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Port Fourchon expecting electricity return in a few days after devastation from Hurricane Ida


Power restoration is delayed from previous end of September estimate

Normal operations expected by end of November

Port Fourchon services most US Gulf of Mexico oil and gas drilling, production

Port Fourchon, a critical maritime hub for the offshore oil and gas sector, is expected to see its power restored by the end of this week as it continues to ramp up its operations nearly 40 days after Hurricane Ida made landfall at its facilities roughly 90 miles south of New Orleans, the port's executive director said.

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While the hope was for utility provider Entergy to restore the port's electricity by the end of September, a few transmission hiccups have slowed the process but should soon be finalized, said Port Fourchon Executive Director Scott Chiasson in an Oct. 5 interview.

Despite only receiving minimal electricity from backup power generators, Port Fourchon is about 55% up and running and should quickly grow to 75% after power is restored, Chiasson said. Then, as the most extensive damages are repaired, the port should return to roughly normal operations by the end of November, he said, about three months after Ida's Louisiana landfall.

"It's day-by-day but, by the end of this week, we should have the majority, if not all, of the port that's capable of handling electricity back online," Chiasson said. "They're working diligently. Entergy had a little issue with one of the transmission legs."

Ida, which made an Aug. 29 landfall near Port Fourchon, was one of the most powerful hurricanes to ever hit the US Gulf Coast. And, while Ida was designated a strong Category 4 hurricane, Chiasson said Port Fourchon recorded Category 5 winds in excess of 160 mph.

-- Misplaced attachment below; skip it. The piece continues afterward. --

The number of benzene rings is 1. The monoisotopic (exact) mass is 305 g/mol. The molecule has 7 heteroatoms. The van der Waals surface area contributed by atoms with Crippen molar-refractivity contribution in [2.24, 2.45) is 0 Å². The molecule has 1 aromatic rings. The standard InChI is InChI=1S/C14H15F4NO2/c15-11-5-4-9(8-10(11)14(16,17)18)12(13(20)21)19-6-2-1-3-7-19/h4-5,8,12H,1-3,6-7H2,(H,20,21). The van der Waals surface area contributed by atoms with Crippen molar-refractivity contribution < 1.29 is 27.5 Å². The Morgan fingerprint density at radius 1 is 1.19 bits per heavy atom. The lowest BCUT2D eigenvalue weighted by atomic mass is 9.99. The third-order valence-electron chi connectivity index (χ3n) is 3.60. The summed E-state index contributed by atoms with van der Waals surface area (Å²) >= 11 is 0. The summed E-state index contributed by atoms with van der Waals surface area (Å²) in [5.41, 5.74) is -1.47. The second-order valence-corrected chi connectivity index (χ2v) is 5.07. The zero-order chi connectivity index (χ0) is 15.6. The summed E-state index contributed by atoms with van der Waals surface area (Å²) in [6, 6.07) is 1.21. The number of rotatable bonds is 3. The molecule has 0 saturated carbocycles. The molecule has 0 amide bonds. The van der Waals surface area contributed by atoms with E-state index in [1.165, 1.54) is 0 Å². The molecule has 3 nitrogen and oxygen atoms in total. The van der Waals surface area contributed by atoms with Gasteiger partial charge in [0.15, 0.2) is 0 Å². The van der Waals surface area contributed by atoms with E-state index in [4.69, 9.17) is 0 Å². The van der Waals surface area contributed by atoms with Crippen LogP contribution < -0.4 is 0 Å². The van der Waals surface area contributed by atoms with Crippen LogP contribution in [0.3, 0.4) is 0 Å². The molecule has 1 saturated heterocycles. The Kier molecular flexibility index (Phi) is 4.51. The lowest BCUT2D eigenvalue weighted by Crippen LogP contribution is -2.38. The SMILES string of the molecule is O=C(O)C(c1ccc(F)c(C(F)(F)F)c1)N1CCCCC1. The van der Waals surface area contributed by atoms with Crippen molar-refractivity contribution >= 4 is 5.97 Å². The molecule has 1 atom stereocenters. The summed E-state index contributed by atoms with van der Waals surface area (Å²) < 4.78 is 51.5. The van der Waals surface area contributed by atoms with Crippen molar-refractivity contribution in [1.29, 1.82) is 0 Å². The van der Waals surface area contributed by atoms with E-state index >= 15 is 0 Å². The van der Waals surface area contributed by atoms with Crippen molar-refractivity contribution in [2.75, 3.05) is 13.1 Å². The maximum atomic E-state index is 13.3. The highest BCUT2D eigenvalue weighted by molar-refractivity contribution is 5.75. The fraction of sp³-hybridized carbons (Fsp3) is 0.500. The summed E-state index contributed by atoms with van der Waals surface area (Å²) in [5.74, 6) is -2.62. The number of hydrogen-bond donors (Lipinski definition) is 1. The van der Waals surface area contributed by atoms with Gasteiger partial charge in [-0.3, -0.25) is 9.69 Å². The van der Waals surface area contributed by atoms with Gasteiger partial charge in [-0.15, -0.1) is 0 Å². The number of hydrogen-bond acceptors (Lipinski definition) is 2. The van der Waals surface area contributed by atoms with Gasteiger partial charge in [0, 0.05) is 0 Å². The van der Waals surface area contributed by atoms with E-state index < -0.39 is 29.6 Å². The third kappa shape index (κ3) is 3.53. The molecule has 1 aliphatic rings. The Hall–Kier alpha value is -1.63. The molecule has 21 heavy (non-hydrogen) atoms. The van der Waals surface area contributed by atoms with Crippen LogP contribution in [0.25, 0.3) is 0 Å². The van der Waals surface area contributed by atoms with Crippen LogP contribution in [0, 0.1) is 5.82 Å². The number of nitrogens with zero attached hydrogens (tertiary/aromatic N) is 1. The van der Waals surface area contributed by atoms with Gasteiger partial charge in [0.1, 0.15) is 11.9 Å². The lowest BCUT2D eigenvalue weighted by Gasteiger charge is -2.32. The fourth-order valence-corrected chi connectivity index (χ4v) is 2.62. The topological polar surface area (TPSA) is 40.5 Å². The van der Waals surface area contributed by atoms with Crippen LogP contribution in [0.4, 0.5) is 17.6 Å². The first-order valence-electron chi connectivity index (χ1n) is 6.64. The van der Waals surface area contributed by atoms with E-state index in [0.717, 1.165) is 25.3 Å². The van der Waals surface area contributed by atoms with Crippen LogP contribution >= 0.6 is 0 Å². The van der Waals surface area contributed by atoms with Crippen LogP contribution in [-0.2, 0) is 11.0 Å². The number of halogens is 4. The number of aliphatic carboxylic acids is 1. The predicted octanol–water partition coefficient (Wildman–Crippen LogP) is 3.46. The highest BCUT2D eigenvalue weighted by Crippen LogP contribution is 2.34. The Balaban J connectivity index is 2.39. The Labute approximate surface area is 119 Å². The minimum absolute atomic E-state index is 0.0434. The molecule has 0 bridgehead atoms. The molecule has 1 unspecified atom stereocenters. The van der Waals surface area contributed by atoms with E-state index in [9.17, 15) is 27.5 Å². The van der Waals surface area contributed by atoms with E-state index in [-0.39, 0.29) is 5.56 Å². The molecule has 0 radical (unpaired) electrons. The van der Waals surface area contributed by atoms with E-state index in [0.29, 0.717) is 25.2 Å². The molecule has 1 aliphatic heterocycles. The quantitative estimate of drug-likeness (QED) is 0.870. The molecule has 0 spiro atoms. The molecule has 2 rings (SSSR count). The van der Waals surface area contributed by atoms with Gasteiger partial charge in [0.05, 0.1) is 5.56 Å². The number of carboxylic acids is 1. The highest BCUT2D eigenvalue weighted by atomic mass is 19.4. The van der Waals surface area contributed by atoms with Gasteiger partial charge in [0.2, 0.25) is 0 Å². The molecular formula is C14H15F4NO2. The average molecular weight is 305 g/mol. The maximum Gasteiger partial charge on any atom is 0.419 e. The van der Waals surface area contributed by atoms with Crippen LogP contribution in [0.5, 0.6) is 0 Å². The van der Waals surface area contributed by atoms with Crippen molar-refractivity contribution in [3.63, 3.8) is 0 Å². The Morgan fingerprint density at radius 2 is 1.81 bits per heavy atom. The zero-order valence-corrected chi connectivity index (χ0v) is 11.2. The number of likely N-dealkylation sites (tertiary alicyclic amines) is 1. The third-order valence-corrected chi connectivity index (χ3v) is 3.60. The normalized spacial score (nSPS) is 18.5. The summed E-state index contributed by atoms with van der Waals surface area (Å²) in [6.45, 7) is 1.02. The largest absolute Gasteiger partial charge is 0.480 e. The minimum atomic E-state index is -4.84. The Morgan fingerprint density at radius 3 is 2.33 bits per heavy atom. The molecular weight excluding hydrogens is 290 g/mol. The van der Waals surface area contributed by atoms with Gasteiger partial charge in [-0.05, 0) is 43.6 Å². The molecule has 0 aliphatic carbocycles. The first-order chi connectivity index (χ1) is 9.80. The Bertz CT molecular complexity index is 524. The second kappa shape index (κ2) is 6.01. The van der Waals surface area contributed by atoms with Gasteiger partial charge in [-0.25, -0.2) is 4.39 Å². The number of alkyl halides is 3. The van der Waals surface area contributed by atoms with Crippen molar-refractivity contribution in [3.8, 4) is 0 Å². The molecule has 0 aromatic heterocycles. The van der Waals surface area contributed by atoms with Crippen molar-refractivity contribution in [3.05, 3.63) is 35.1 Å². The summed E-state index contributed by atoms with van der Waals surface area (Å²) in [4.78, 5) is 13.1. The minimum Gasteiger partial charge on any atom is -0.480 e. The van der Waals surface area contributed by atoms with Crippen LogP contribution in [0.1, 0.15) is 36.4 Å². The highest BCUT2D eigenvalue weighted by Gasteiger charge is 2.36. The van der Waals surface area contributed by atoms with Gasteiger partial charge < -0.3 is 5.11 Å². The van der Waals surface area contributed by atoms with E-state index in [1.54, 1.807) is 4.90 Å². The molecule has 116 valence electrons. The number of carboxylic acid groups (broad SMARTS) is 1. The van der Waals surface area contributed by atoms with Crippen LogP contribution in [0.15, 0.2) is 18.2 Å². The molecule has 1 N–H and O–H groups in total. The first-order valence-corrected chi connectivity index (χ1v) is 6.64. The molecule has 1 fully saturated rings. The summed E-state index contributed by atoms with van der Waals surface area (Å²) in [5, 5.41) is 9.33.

"We took a Cat 5 on the chin," he insisted.

The status of Port Fourchon is paramount to the offshore oil and gas sector because it serves as the biggest maritime transportation hub to and from the deepwater platforms, including many of the nearby heliports that carry crews.

"We're the day-to-day supply chain and support facility for deepwater oil and gas," Chiasson said. "We're basically the jumping-off point and intermodal hub for all the liquid commodities."

After 95% of US Gulf oil and gas production was shut in near the end of August as Ida made landfall, more than 100,000 b/d is still believed to remain offline. The US Energy Information Administration estimated Gulf oil production at 1.845 million b/d in July prior to Ida. On Oct. 4, Shell said it restored production to its Olympus platform, bringing about 100,000 b/d back online, but its Mars and Ursa facilities could remain offline until early 2022 because of a damaged transportation platform in the Gulf.

In the immediate aftermath of Ida, the main road to Port Fourchon remained closed for days and the waterways were blocked because of all the debris and sunken vessels. A one-time pickup of large-scale debris from Fourchon facilities on port property is scheduled to begin on Oct. 13. And the waterways are largely open to traffic again.

Port Fourchon also is the home of LOOP's onshore facilities, which include a booster station and Clovelly Dome Storage Terminal. LOOP, the only deepwater port in the US capable of loading VLCCs with crude, had suspended deliveries ahead of Ida but has been back online for weeks.

"They're getting themselves back up, and they're pretty close to normal now," Chiasson said of LOOP.

Aviation operations are mostly restored as well, he said, after many companies temporarily relocated helipad activities, including to Texas. Chevron's Fourchon Terminal is back up and is also flying again from Galliano near the South Lafourche Airport. Helicopter company Bristow Group is operational again, Chiasson said, although aviation operator RLC sustained more extensive damages to its facilities and will need more time.

Longer term, Chiasson said, Port Fourchon's companies are upgrading as they rebuild.

"The customers are going to come back bigger and better than before," he said.